Even though it’s very unlikely you will get conjunctivitis from your cat, you should always wash your hands after applying medications or touching your cat’s face during treatment.


How is conjunctivitis diagnosed in cats?

Because there are many different causes of conjunctivitis, vets may need to use various tests to help confirm your cat’s diagnosis:

  • Visual examination
  • Dye test
  • Tear production test
  • Test the pressure inside the eye

Vets will sometimes take samples for special tests to send to a lab. This may include:

  • Bacterial culture and sensitivity testing
  • Testing for viruses
  • Blood tests to check for other illnesses affecting the body

Because of their temperament, vets may need to sedate your cat in order to check their eyes thoroughly, especially if a foreign body is suspected.

Vet treatment

What are some of the treatment options for conjunctivitis in cats?

The course of this medical problem depends on the underlying condition. In most cases, it can be easily resolved. Treatments include:

General treatment for mild conjunctivitis:

  • Eye cleaners: drops, wipes
  • Lubricating, soothing treatment: gels, ointments, drops

Prescription medicines depend on the underlying cause:

  • Anti-viral: oral medication
  • Antibiotics: gels, ointments, drops for the eyes or oral medication
  • Steroid anti-inflammatory: drops or ointment for the eyes or oral tablets

Other treatments or surgery may be necessary to treat the underlying cause of conjunctivitis. Glaucoma and eyelid problems are two examples.

Home treatment

Things you can do at home to help ease the symptoms of conjunctivitis in your cat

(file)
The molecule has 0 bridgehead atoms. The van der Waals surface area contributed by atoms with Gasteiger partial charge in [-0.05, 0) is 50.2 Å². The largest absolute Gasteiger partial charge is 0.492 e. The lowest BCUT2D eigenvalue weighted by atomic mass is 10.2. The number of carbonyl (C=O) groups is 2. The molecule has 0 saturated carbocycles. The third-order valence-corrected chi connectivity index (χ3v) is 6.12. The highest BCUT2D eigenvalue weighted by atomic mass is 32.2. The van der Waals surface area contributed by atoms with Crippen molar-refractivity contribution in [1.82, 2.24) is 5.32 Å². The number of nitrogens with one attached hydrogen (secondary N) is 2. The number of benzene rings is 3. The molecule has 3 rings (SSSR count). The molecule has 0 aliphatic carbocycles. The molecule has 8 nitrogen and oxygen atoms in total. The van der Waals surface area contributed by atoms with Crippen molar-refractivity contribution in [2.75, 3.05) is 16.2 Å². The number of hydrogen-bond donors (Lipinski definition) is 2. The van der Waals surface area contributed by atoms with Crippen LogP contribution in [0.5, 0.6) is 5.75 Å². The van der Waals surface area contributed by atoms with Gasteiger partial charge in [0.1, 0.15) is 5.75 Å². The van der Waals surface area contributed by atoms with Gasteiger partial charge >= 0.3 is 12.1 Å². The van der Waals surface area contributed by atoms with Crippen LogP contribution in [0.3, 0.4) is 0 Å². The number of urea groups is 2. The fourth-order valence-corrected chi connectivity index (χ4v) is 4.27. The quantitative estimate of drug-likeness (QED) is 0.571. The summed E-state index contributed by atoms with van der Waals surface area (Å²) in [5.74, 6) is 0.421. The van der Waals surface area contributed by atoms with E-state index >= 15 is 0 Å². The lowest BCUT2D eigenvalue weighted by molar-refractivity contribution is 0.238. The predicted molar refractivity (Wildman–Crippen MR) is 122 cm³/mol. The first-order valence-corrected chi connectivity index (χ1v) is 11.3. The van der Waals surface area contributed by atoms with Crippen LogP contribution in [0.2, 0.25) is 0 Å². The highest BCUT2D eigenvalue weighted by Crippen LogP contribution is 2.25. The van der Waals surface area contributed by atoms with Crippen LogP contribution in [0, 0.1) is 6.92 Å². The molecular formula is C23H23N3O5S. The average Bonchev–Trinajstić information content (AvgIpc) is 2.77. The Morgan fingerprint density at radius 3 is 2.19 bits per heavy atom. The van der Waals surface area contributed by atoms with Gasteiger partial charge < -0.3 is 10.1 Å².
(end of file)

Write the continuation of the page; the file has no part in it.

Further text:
Use sterile saline to flush the eye:

  • Use a cotton ball soaked in saline solution to flush a few drops into the eye 2-4 times daily.
  • Clean any accumulated discharge around the eye using a cotton pad.
  • Sterile saline is available in pharmacies. You can make your own at home by using cooled-down boiled water.

Use a buster collar on your cat: preventing damage to the eye is important, as cats may scratch at their eyes with their paws or rub their faces on furniture.

Do not use human medication on your cat: always speak to a vet first.


Tips on how to live with a cat with ongoing conjunctivitis

Once your cat has been seen by a vet, there are some things you can do at home to help this recurrent problem:

Wipe their eyes and nose regularly

  • Use a cotton wool pad soaked in warm water to wipe any discharge from their eyes and nose.
  • It will help your cat feel better, smell their food, breathe more easily, and avoid discharge buildup.
  • Take care not to do it too frequently. This can lead to a sore nose and eyes.

Reduce stress: keep your cat’s life as stress-free as possible because stress can make certain illnesses worse or cause a relapse.


Is there any way to prevent conjunctivitis in cats?

In multi-cat households, conjunctivitis is less likely to spread to other cats if cats with conjunctivitis are separated.

Getting your cat vaccinated against cat flu can help with prevention.

When to worry

When do you need to call the vet if your cat has conjunctivitis?

If your cat shows any of the following signs, call your local vet:

  • Squinting or inability to hold the eye(s) open
  • Signs of pain, including pawing at the face
  • Signs of systemic illness: tiredness, decreased appetite, vomiting, or diarrhoea
  • Failure to improve despite treatment

Call us at Joii if your cat has any of the following:

  • Discharge from the eyes and nose
  • Eye redness or squinting
  • Sneezing
  • Nasal congestion
  • Coughing or wheezing
  • Mouth, nose or lip wounds
  • Stress
  • If you’re not sure, it’s best to be safe